your main unit via a wireless or wired connection. More complex installations
require you to run the audio and video cables to your stereo system, which is
typically beyond the scope of the average homeowner.
Getting online with your own car PC
The previous products are great for syncing your audio at home with your
carâ€™s audio system via wireless 802.11 networks. What about video? For auto
video servers, the market is still beginning to develop, but itâ€™s more focused
on putting a full PC in your car and storing and playing videos through that.
Some very cool, wireless-capable auto PCs are currently on the market.
With a PC in your car (I donâ€™t recall seeing any of those plastic traffic signs in
any car windows saying â€śPC on Boardâ€ť â€” do you?), you can mimic your home
wireless network in your car, almost in its entirety. You can sync up with your
PC for audio and video to play over your carâ€™s radio and video display system.
You can play computer games over those same systems. You can access your
address books and calendars, just like at your desk. You can even use wireless
G-NET Canada (www.gnetcanada.com) has a range of auto-enabling PCs
that add all sorts of functionality to your car. Aurora Auto PC, for instance, is a
$1,500 add-on that gives you just about all youâ€™d want from your car. It includes
an MP3 audio player, a DVD player, GPS navigation support, vehicle diagnos-
tics, and a digital dash software interface, as well as a full Windows XP-based
PC that can run any application you want. The Aurora Auto PC sports a PC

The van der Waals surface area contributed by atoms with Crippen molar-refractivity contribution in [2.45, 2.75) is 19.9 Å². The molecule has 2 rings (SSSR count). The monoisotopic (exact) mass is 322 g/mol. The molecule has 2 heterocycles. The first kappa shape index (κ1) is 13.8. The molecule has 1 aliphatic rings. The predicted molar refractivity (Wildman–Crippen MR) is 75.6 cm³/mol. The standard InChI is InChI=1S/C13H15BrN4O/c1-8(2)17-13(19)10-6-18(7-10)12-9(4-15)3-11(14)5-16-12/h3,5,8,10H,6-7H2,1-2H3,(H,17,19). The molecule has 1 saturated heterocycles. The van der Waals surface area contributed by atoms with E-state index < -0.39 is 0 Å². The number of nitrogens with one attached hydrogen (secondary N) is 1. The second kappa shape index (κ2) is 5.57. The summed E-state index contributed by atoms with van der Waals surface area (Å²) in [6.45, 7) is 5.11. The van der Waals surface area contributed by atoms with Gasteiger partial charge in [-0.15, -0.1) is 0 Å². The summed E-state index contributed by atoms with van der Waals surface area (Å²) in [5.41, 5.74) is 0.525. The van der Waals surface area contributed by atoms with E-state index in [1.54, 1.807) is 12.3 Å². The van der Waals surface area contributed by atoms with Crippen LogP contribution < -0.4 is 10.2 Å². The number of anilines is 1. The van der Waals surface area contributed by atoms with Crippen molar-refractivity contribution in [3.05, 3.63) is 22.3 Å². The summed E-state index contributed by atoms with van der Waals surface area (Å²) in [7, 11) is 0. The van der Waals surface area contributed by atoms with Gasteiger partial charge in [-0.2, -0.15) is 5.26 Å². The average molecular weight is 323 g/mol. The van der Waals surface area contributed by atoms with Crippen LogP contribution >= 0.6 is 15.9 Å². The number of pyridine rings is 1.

Card slot so that you can add the wireless card of your choice â€” setup is the
same procedure for setting up any Windows XP 802.11 client. The trimmed-
down Memphis Auto PC model, which has all the same wireless access capabil-
ities but no onboard DVD device, enables you to store and play audio and
video files downloaded from your host home PC.
Chapter 14: Other Cool Things You Can Network
You can get additional accessories to boost your enjoyment of your car PC. A
wireless keyboard makes it simple to interface with the PC for text-oriented
tasks (as is common with kidâ€™s games) and for surfing the Internet. You can
wirelessly connect to the Internet while driving by using a cellular PC Card
like the Sierra Wireless AirCard 750.
So, you can now pull up to a hot spot and log on. (Check out Chapter 16 for
more about hot spots.) Or, auto-sync when you enter your garage. Itâ€™s just a
matter of time until you can play games car-to-car while driving down the
road with another wirelessly enabled car.
Installing your car PC is both easy and hard. Itâ€™s easy in the sense that you
screw the unit to your car and run power to the unit. Itâ€™s hard in the sense
that other than the wireless connections, any connections to your car stereo
or video system might entail running wires, just like with the audio wireless
car servers that we describe previously. But after you have all this in place,
using a different application is just a matter of installing new software on
your car PC. Itâ€™s just like your home PC â€” after you install your printer, your
monitors, and all the other parts of your system, the hard work is done. Just
install new software to do new things.
We think that every car should have one of these wireless PCs! At least any
car that has passengers in it â€” you donâ€™t want to be surfing the Web while
Picking wireless gear for your car
The integration of external wireless connectivity options to cars is definitely
in its infancy. However, some things to look for when shopping for auto-based